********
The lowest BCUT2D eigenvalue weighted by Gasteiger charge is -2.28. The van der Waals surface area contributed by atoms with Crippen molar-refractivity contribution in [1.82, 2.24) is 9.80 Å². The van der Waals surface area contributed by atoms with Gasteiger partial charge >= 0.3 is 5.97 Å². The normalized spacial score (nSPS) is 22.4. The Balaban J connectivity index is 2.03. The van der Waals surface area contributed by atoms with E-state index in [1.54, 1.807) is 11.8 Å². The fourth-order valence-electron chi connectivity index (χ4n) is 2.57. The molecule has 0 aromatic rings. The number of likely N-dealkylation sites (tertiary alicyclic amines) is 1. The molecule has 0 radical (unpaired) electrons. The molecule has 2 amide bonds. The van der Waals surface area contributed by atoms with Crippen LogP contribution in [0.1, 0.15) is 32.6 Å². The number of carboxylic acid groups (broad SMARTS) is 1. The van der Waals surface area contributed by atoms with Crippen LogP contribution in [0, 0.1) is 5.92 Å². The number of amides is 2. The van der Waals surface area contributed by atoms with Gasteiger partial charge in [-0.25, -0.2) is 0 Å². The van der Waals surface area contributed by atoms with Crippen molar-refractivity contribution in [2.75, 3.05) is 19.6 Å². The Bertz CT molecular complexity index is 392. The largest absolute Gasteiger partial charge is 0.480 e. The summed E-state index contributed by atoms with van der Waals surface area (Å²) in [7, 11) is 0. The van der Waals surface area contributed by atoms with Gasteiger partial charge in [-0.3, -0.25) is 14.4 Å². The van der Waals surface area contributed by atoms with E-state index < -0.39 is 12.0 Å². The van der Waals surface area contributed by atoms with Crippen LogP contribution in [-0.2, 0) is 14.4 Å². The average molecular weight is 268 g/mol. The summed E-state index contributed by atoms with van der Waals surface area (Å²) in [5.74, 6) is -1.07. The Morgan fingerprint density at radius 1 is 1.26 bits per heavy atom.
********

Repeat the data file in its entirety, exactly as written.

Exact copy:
The lowest BCUT2D eigenvalue weighted by Gasteiger charge is -2.28. The van der Waals surface area contributed by atoms with Crippen molar-refractivity contribution in [1.82, 2.24) is 9.80 Å². The van der Waals surface area contributed by atoms with Gasteiger partial charge >= 0.3 is 5.97 Å². The normalized spacial score (nSPS) is 22.4. The Balaban J connectivity index is 2.03. The van der Waals surface area contributed by atoms with E-state index in [1.54, 1.807) is 11.8 Å². The fourth-order valence-electron chi connectivity index (χ4n) is 2.57. The molecule has 0 aromatic rings. The number of likely N-dealkylation sites (tertiary alicyclic amines) is 1. The molecule has 0 radical (unpaired) electrons. The molecule has 2 amide bonds. The van der Waals surface area contributed by atoms with Crippen LogP contribution in [0.1, 0.15) is 32.6 Å². The number of carboxylic acid groups (broad SMARTS) is 1. The van der Waals surface area contributed by atoms with Crippen LogP contribution in [0, 0.1) is 5.92 Å². The number of amides is 2. The van der Waals surface area contributed by atoms with Gasteiger partial charge in [-0.25, -0.2) is 0 Å². The van der Waals surface area contributed by atoms with Crippen molar-refractivity contribution in [2.75, 3.05) is 19.6 Å². The Bertz CT molecular complexity index is 392. The largest absolute Gasteiger partial charge is 0.480 e. The summed E-state index contributed by atoms with van der Waals surface area (Å²) in [7, 11) is 0. The van der Waals surface area contributed by atoms with Gasteiger partial charge in [-0.3, -0.25) is 14.4 Å². The van der Waals surface area contributed by atoms with E-state index < -0.39 is 12.0 Å². The van der Waals surface area contributed by atoms with Crippen LogP contribution in [-0.2, 0) is 14.4 Å². The average molecular weight is 268 g/mol. The summed E-state index contributed by atoms with van der Waals surface area (Å²) in [5.74, 6) is -1.07. The Morgan fingerprint density at radius 1 is 1.26 bits per heavy atom.